>> Monday, December 3, 2012
If there's one collection of Greek myths I love, it's The McElderly Book of Greek Myths. It has to be one of the only collections I shall ever buy for my children.
The first reason, of course, is the narrative. Instead of treating the people scattered throughout the tales as stiff, black-and-white archetypes, Mr. Kimmel gives them character, explians their weaknesses and describes their strengths. He really makes them human (if human can be used to describe the mythical beings in the stories.)
Take this example from "Pandora's Box":
Epimetheus came home. He found Pandora lying on the floor...Her eyes were red from weeping.
The overturned box lay in the corner. He knew at once what had happened. "I am so sorry," Pandora said. "I broke my promise...I only meant to take a peek. Instead I ruined everything."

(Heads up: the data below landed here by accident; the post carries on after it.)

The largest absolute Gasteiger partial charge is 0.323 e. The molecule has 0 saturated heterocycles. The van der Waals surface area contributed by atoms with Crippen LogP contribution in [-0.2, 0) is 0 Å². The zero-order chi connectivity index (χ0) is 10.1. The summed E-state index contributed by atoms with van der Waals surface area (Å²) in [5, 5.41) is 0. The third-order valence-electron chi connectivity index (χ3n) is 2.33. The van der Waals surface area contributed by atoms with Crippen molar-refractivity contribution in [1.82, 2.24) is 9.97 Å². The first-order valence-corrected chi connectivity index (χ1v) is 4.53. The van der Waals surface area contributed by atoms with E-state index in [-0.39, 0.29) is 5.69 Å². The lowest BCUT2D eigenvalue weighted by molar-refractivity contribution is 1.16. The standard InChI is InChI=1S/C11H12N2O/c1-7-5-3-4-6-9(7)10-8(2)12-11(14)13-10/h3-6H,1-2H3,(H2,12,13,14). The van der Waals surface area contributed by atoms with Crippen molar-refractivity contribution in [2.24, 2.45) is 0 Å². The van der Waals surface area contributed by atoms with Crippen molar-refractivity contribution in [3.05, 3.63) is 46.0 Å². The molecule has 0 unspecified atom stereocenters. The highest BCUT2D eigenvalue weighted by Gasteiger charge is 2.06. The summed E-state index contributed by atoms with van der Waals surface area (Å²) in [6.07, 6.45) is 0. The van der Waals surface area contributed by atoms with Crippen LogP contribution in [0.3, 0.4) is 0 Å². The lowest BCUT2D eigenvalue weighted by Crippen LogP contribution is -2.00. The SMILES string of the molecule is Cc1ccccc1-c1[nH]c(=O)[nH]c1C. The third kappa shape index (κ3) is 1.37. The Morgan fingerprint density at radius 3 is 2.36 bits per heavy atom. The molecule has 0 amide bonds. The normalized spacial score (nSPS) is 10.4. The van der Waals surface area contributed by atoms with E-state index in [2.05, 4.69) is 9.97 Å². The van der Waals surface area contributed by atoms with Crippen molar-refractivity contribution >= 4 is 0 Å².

"Don't be sorry," said Epimetheus, taking her hand. "You made a mistake. That is all. the fault was mine. I should have explained what was in the box and why it had to remain closed."
It also has the occasional laugh, as shown in "Persephone and Hades":
Persephone let out a shriek. The ruler of the Underworld was frightening enough. Seeing him in
love was absolutely terrifying.
Even Medusa has depth. She is evil, to be sure, but only came down that path after becoming embittered by the curse that took away her beauty.
And the romances are told in such a beautiful way--even if most of them are tragic. (As a poster for the opera Orpheus and Eurydice once said: "Boy meets girl. Boy loses girl. Boy goes to Hades to get girl back.")
But the main reason I adore this collection are Pep Montserrat's illustrations. They add such passion and drama to the stories! The emotion in the pictures, coupled with Mr. Kimmel's writing really bring it all to life.
Take a look:
|"Now is the time. Kill your father!"|